Last May, some highfalutin criminal waltzed into a Saks Fifth Avenue Department Store charging 10 thousand dollars in merchandise in my name. When I asked Saks Security why no one questioned a brand new card with such high purchases they casually said, “Why would we, it happens all the time.” Not the answer a hysterical, female fraud victim is quite looking for.
I am what is known as a victim of identity theft. Some charming, upstanding individual stole all my personal information before going on a lavish shopping spree that continues even today.
I only knew about Saks because they sent a letter saying how happy they were I was a customer again having closed my account ten years ago.
This alerted me to what was to come. I almost owned a house in the Catskills, a golf cart along with a fur coat and eight computers.
This is what happens when you have such good credit. Seems your thieves do too.
Even Apple sent a note asking if my address had really changed.
NO NO NO!
Since then, every card I have has been cancelled and reissued. Three of them more than once.
I have to say, American Express is the easiest to deal with. Next comes Discover who keeps apologizing like a reckless roommate.
Apparently, anytime a business has its database compromised, anyone who’s ever shopped there has to be notified…hence, credit cancelled.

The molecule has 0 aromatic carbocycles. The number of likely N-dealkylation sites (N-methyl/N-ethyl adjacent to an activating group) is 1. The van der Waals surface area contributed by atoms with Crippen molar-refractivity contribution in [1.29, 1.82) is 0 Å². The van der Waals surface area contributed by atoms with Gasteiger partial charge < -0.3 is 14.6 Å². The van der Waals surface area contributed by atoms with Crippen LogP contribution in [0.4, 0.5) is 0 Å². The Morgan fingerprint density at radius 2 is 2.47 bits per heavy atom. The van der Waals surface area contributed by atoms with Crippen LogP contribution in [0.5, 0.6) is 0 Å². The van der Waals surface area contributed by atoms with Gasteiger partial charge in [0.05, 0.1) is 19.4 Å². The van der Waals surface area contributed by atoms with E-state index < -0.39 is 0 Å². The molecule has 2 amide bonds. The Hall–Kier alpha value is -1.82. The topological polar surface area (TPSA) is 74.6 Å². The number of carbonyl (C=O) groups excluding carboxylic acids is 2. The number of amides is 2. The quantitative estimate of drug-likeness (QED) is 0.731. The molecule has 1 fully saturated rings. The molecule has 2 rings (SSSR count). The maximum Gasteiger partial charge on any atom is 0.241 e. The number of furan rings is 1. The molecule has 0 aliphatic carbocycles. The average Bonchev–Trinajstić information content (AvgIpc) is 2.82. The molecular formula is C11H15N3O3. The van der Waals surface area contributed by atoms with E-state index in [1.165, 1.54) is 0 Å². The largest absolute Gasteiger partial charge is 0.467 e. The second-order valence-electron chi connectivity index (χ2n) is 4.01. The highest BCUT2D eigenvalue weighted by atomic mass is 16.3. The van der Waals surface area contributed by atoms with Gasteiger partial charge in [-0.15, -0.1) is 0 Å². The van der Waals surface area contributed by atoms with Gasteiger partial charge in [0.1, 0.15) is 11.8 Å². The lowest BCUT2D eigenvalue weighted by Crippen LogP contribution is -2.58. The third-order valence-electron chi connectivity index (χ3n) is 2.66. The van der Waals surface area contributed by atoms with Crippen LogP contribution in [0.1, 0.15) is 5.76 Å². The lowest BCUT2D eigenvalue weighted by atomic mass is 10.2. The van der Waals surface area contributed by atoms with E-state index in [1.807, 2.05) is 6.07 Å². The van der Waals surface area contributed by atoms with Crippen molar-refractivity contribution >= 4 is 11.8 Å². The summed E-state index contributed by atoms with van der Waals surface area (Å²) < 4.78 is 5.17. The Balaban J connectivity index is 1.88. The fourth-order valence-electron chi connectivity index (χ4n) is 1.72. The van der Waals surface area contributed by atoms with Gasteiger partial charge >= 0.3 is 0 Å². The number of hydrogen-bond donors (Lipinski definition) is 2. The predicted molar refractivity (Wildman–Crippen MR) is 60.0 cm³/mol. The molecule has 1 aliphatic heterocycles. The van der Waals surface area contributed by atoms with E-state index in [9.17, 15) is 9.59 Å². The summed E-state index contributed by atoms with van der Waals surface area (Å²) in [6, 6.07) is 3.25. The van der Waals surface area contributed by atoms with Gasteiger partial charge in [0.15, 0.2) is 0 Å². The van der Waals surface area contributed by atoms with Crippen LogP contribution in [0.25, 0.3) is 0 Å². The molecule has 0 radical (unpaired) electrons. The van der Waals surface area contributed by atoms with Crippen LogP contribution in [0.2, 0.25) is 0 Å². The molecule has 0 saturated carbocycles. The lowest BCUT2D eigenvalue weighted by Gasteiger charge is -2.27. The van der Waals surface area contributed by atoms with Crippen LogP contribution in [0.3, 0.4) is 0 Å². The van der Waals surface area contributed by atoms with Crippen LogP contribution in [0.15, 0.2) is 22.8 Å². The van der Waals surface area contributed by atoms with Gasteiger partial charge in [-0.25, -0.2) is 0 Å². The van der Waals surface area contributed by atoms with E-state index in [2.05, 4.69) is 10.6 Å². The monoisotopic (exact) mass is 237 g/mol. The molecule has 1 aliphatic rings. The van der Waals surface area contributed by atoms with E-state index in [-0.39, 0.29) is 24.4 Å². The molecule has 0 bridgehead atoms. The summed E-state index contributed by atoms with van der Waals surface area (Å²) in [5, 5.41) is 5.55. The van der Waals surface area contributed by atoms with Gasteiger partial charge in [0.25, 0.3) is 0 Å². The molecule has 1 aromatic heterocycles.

It amazes me even with a high alert on all my accounts as well as hiring Lifelocks to watch over them it’s still going on. Whenever I call to say, it’s happened again…why didn’t you catch it? They try to convince me to spend more money to insure even further fruitless assistance.
My latest fraud was on Discover who charged me for a slew of Fandango tickets. The irony combined with insult is due to my ongoing hearing issues since I haven’t been to the movies in over a year. I actually cried on the phone to their Security Department. They felt so sorry, they reiterated their Cash Back Rewards Program with all its bells and whistles.
Thanks, but no thanks.
You have to wonder how the criminals that be, find out your first pet’s name and what grammar school you attended. They even have my mother’s maiden name along with my favorite films, foods and color. I now have to make up new answers to all my security questions that I forget since they’re all lies.
Joe Schmo with those pricy wingtips had no problem, but when I tried to pay for a modest meal, I was told my card was rejected.
“Hello, Bank of America, will you please pay for my fish? Yes, it’s really me.”
As the woman at Discover Customer Service said, “These are the times we live in ma’am.” (On top of this, she calls me by the dreaded M word.)
I guess this is true, but it doesn’t make it any easier to handle at 7:15 in the morning with an avocado mask on your face, one of the few legitimate purchases on my now (that makes three) shredded Discover card.
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